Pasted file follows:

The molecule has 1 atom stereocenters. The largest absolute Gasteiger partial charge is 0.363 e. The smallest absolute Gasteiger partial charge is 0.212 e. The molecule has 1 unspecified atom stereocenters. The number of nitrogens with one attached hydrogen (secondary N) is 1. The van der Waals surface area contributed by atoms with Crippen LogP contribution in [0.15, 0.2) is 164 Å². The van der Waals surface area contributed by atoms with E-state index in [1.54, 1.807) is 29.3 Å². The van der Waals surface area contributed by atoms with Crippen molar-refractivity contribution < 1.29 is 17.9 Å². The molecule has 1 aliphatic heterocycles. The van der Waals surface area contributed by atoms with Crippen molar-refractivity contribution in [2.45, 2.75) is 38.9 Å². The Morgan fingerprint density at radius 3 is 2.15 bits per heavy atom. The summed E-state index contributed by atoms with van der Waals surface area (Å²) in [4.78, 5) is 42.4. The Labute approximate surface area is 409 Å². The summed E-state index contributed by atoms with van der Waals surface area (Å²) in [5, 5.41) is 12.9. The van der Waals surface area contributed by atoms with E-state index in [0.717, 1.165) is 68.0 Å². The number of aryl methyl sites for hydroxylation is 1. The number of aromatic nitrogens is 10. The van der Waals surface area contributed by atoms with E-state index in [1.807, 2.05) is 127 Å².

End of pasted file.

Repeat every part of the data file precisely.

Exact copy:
The molecule has 1 atom stereocenters. The largest absolute Gasteiger partial charge is 0.363 e. The smallest absolute Gasteiger partial charge is 0.212 e. The molecule has 1 unspecified atom stereocenters. The number of nitrogens with one attached hydrogen (secondary N) is 1. The van der Waals surface area contributed by atoms with Crippen LogP contribution in [0.15, 0.2) is 164 Å². The van der Waals surface area contributed by atoms with E-state index in [1.54, 1.807) is 29.3 Å². The van der Waals surface area contributed by atoms with Crippen molar-refractivity contribution < 1.29 is 17.9 Å². The molecule has 1 aliphatic heterocycles. The van der Waals surface area contributed by atoms with Crippen molar-refractivity contribution in [2.45, 2.75) is 38.9 Å². The Morgan fingerprint density at radius 3 is 2.15 bits per heavy atom. The summed E-state index contributed by atoms with van der Waals surface area (Å²) in [4.78, 5) is 42.4. The Labute approximate surface area is 409 Å². The summed E-state index contributed by atoms with van der Waals surface area (Å²) in [5, 5.41) is 12.9. The van der Waals surface area contributed by atoms with E-state index in [0.717, 1.165) is 68.0 Å². The number of aryl methyl sites for hydroxylation is 1. The number of aromatic nitrogens is 10. The van der Waals surface area contributed by atoms with E-state index in [1.807, 2.05) is 127 Å².